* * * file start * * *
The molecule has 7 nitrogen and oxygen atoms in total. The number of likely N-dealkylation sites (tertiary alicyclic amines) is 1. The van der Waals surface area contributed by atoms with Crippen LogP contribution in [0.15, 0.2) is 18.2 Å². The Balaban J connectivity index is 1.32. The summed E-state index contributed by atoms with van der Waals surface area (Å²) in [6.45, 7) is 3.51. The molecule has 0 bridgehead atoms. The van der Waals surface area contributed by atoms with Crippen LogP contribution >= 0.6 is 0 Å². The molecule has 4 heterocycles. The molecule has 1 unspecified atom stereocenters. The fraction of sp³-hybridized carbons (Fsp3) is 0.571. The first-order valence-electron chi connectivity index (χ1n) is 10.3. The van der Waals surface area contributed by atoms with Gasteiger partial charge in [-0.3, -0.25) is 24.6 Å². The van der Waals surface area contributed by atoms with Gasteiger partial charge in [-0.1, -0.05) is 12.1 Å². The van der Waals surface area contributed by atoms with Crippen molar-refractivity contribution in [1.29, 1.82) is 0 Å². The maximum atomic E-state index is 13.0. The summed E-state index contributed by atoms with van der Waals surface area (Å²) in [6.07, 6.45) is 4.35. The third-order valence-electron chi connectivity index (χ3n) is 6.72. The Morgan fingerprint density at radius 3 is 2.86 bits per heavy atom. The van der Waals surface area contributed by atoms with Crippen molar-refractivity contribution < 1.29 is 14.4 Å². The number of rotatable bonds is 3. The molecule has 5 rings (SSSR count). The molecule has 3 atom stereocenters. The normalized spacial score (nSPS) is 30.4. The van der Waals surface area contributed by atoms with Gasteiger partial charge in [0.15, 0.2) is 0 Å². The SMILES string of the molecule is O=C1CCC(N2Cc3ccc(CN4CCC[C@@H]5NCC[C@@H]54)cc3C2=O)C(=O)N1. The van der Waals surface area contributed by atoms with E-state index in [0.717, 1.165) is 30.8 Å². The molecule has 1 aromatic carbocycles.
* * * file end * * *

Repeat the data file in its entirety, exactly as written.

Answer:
The molecule has 7 nitrogen and oxygen atoms in total. The number of likely N-dealkylation sites (tertiary alicyclic amines) is 1. The van der Waals surface area contributed by atoms with Crippen LogP contribution in [0.15, 0.2) is 18.2 Å². The Balaban J connectivity index is 1.32. The summed E-state index contributed by atoms with van der Waals surface area (Å²) in [6.45, 7) is 3.51. The molecule has 0 bridgehead atoms. The van der Waals surface area contributed by atoms with Crippen LogP contribution >= 0.6 is 0 Å². The molecule has 4 heterocycles. The molecule has 1 unspecified atom stereocenters. The fraction of sp³-hybridized carbons (Fsp3) is 0.571. The first-order valence-electron chi connectivity index (χ1n) is 10.3. The van der Waals surface area contributed by atoms with Gasteiger partial charge in [-0.3, -0.25) is 24.6 Å². The van der Waals surface area contributed by atoms with Gasteiger partial charge in [-0.1, -0.05) is 12.1 Å². The van der Waals surface area contributed by atoms with Crippen molar-refractivity contribution in [1.29, 1.82) is 0 Å². The maximum atomic E-state index is 13.0. The summed E-state index contributed by atoms with van der Waals surface area (Å²) in [6.07, 6.45) is 4.35. The third-order valence-electron chi connectivity index (χ3n) is 6.72. The Morgan fingerprint density at radius 3 is 2.86 bits per heavy atom. The van der Waals surface area contributed by atoms with Crippen molar-refractivity contribution < 1.29 is 14.4 Å². The number of rotatable bonds is 3. The molecule has 5 rings (SSSR count). The molecule has 3 atom stereocenters. The normalized spacial score (nSPS) is 30.4. The van der Waals surface area contributed by atoms with Gasteiger partial charge in [0.15, 0.2) is 0 Å². The SMILES string of the molecule is O=C1CCC(N2Cc3ccc(CN4CCC[C@@H]5NCC[C@@H]54)cc3C2=O)C(=O)N1. The van der Waals surface area contributed by atoms with E-state index in [0.717, 1.165) is 30.8 Å². The molecule has 1 aromatic carbocycles.